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Another Russian shooter with the same AK.

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3 Gun Russian style.

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Yet another AK with modifications.

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I’m sure we will see the AK-107 in the hands of the top Russian competitive shooters very soon.

Pretty cool gif I found. Hope it helps.





For any number of reasons, a seemingly perfect gun can go boom and come apart. Want to know the lesson you should learn with each of these photos? Know your weapon, and treat every gun like a powerful tool of destruction. Let’s look at some pictures of catastrophic gun failures.


From what appears to be a faulty German military surplus cartridge, this rifle disintegrated!


This Colt Anaconda in .44 Magnum may have been done in by a bad hand reloaded cartridge. Double powder charge?


A Glock Model 21 .45 acp. pistol appears to have been destroyed using faulty hand loaded ammunition.

If you handload your own, watch your overall length and powder charge weights. Never shoot someone else’s handloads. Their mistake is your bodily injury or at least a broken gun.


This Weatherby died from a double charged cartridge.


This accident was due to a shooter trying a so called “hot load.”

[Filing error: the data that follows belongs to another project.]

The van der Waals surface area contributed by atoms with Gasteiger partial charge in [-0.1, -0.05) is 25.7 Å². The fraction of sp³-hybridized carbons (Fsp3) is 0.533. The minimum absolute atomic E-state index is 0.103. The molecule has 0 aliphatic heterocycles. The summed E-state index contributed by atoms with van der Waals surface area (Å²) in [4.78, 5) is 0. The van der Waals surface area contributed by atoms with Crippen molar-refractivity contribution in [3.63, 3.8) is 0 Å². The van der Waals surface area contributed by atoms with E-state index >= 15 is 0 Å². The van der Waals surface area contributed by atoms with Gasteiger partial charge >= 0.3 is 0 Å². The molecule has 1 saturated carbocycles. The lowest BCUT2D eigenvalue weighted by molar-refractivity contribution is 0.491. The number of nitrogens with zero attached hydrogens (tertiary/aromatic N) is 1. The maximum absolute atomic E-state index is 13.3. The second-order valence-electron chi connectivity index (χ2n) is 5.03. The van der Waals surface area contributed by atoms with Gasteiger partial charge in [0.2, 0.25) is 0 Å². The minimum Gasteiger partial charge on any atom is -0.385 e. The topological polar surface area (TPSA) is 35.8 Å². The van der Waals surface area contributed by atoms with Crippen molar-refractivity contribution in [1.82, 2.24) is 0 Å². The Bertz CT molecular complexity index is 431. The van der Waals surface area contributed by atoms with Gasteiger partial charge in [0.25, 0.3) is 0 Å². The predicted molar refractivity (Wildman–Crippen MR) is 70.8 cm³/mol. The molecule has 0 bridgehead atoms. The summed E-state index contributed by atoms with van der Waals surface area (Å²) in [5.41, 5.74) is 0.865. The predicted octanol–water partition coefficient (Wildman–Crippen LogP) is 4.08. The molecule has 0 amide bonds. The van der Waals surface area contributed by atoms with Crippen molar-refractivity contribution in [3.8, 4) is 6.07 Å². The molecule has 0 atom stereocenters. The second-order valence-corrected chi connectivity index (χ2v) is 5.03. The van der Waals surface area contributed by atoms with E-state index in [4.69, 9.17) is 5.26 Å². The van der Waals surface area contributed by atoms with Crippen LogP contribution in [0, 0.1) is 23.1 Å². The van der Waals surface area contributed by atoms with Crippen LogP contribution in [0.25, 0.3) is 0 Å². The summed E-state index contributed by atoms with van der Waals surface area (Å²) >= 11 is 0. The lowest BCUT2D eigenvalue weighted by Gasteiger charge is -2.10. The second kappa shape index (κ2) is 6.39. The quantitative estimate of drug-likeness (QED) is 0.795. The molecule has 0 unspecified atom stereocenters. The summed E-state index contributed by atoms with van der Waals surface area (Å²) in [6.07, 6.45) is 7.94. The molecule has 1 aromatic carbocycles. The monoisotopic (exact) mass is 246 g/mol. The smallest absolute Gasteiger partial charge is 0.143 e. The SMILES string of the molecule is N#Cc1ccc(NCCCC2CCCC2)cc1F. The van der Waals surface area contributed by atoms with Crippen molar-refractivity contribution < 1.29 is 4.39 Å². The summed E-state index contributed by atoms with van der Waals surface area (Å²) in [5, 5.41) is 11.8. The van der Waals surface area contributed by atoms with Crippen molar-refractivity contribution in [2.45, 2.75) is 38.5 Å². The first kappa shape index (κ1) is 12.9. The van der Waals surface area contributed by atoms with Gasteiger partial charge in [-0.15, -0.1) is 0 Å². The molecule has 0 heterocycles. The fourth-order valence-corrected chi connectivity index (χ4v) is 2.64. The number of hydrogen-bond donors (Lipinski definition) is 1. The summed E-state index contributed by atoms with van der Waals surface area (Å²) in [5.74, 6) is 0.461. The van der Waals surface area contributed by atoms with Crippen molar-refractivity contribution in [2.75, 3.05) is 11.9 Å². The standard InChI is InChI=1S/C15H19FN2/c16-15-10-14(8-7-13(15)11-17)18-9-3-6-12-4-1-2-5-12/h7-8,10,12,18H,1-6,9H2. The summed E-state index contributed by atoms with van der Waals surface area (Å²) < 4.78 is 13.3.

This Ruger LCR pistol failed during a firearms training class with factory ammunition this time.


This twisted mass of steel was once a modern shotgun barrel that most likely burst upon firing either a double powder charge or a barrel obstruction.




Court: Man wrongfully terminated for having gun in vehicle at work

A unanimous three-judge panel found on Monday that a Mississippi man could sue his former employer after being fired for keeping a gun in a locked vehicle on the job site. The U.S. Fifth Circuit Court of Appeals in the case of Robert Swindol v. Aurora Flight Sciences Corporation found that state the Magnolia State’s 2006 law against the prohibition of the storage of legal firearms on employers’ property overrules Mississippi’s 150-year at-will employment statutes.

Swindol worked for Aurora in their Columbus plant but, when company officials found out he had an otherwise legal gun inside his vehicle in a company parking lot, fired him the same day for violating company firearm policies. Aurora then convened a plant-wide meeting during which the site human resources manager told employees Swindol was a security risk over the incident and advised them to call 911 if they saw him near the property.

This led the former employee to file suit in U.S. District Court for wrongful discharge and defamation, which was rejected.